Here's the whole job moved to the OnButtonClick method where the two callback methods are anonymous using the lambda syntax:

void OnButtonClick(object sender, RoutedEventArgs args)
{
    FileOpenPicker fileOpenPicker = new FileOpenPicker
    {
        CommitButtonText = "Open",
        FileTypeFilter = { ".png", ".jpg", ".jpeg", ".bmp" },
        SuggestedStartLocation = PickerLocationId.PicturesLibrary,
        ViewMode = PickerViewMode.List
    };

    PickSingleFileOperation pickFileOp = fileOpenPicker.PickSingleFileAsync();
    pickFileOp.Completed = (pickFileOp2) =>
    {
        StorageFile storageFile = pickFileOp2.GetResults();

        if (storageFile == null)
            return;

        StreamRetrievalOperation streamOp = 
                            storageFile.OpenAsync(FileAccessMode.Read);
        streamOp.Completed = (streamOp2) =>
        {
            IRandomAccessStream stream = streamOp2.GetResults();
            BitmapImage bitmap = new BitmapImage();
            bitmap.SetSource(stream);
            image.Source = bitmap;
        };
        streamOp.Start();
    };
    pickFileOp.Start();
}

Now everything happens in one method (kind of) but the structure of the code has suffered as a result. The code has been turned inside-out: The call to the Start method of the PickSingleFileOperation object seems to be after the call to the Start method of StreamRetrievalOperation but they're actually called in the opposite order, and then after each Start call, execution continues with the Completed handlers that occur earlier in the method. Imagine if you need to daisy-chain four or five or six asynchronous operations! (And that's not so inconceivable.)

To the rescue comes the new C# 5.0 keyword await. Here's the equivalent code using the await operator:

async void OnButtonClick(object sender, RoutedEventArgs args)
{
    FileOpenPicker fileOpenPicker = new FileOpenPicker
    {
        CommitButtonText = "Open",
        FileTypeFilter = { ".png", ".jpg", ".jpeg", ".bmp" },
        SuggestedStartLocation = PickerLocationId.PicturesLibrary,
        ViewMode = PickerViewMode.List
    };

    StorageFile storageFile = await fileOpenPicker.PickSingleFileAsync();

    if (storageFile == null)
        return;

    IRandomAccessStream stream = 
                    await storageFile.OpenAsync(FileAccessMode.Read);
    BitmapImage bitmap = new BitmapImage();
    bitmap.SetSource(stream);
    image.Source = bitmap;
}

Notice the two occurrences of await that's I've highlighted in red. They precede the two asynchronous methods. Although PickSingleFileAsync actually returns a PickSingleFileOperation object on which you must normally set a Completed handler and then call Start and then call GetResults when the Completed callback is called to get a StorageFile object, the await operator seems to bypass all the messy stuff and simply return the StorageFile directly. And that's exactly what it does, except not quite right away.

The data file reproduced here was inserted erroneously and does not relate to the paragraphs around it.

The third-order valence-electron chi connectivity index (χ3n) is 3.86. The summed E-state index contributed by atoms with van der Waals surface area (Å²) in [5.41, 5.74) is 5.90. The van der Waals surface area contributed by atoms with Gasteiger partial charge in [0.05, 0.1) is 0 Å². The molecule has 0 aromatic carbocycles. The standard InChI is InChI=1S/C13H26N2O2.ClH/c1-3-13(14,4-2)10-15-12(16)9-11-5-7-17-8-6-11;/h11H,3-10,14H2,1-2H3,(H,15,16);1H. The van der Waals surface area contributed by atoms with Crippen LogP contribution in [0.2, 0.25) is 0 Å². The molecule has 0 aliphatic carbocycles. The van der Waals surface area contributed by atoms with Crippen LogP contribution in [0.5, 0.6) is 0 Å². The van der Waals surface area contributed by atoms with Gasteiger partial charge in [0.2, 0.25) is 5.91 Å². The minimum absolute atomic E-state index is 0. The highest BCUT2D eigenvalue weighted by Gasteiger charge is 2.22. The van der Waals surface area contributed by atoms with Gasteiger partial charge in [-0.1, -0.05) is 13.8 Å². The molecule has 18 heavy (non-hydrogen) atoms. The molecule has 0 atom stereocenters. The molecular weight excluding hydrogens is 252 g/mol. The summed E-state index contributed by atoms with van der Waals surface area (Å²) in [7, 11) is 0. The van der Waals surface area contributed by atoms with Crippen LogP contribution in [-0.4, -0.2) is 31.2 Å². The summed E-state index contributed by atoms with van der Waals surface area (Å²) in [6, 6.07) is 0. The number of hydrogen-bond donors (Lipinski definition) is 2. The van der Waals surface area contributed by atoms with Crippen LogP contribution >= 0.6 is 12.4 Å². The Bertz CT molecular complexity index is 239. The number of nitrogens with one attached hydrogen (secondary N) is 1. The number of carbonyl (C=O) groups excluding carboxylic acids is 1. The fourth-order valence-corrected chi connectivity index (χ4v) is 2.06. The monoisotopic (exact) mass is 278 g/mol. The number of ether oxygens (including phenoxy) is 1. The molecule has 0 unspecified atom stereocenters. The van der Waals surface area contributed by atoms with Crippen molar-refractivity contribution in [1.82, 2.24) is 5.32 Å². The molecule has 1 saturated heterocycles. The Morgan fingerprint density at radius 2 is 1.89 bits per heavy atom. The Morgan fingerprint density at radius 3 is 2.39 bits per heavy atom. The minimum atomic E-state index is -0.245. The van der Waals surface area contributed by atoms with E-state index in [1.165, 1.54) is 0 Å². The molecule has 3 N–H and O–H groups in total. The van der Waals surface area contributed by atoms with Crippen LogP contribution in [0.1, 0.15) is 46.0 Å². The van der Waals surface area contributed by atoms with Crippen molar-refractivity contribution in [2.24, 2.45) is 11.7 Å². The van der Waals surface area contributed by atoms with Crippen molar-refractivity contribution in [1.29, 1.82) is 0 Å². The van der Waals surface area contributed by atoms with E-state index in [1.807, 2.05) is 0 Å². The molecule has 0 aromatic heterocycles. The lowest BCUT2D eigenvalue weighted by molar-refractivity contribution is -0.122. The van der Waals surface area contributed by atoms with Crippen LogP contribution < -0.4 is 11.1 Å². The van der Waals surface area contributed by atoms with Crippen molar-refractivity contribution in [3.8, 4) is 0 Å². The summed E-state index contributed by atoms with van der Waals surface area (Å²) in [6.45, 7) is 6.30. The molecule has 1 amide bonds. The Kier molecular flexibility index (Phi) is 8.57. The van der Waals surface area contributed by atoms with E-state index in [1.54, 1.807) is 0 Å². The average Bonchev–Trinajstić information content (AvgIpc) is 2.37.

It looks like magic, but this is why we use high-level languages, right? We want to hide away messy implementation details in simpler language constructs. Let the C# compiler generate the callback, the Start call, and the GetResults call. But what the await operator also does — and you'll probably want to check out Mads Togersen's article if this intrigues you — is turn the method into a state machine. The method begins executing normally, until PickSingleFileAsync is called and the first await appears.

That await does not wait until the operation completes. Instead, the OnButtonClick method is exited at that point. Control returns back to Windows. Other code on the program's user-interface thread can then run, as can the file-picker itself. When the file-picker is dismissed and a result is ready and the UI thread is ready to run some code, execution of the OnButtonClick method continues with the assignment to the storageFile variable, and then continues until the next await operator. And so forth with as many await operators as you like until the method completes.

We who like C# like it in part because we are most comfortable with imperative programming languages, and C# is a damn good one. Once we start using asynchronous operations with callbacks, however, the imperative structure of C# starts to slip away. The await operator brings back that imperative structure and turns asynchronous calls into what appears to be a series of sequential normal method calls. (But keep in mind that a method in which await appears is actually chopped up into pieces behind the scenes, much like the second example shown earlier with the lambda methods.)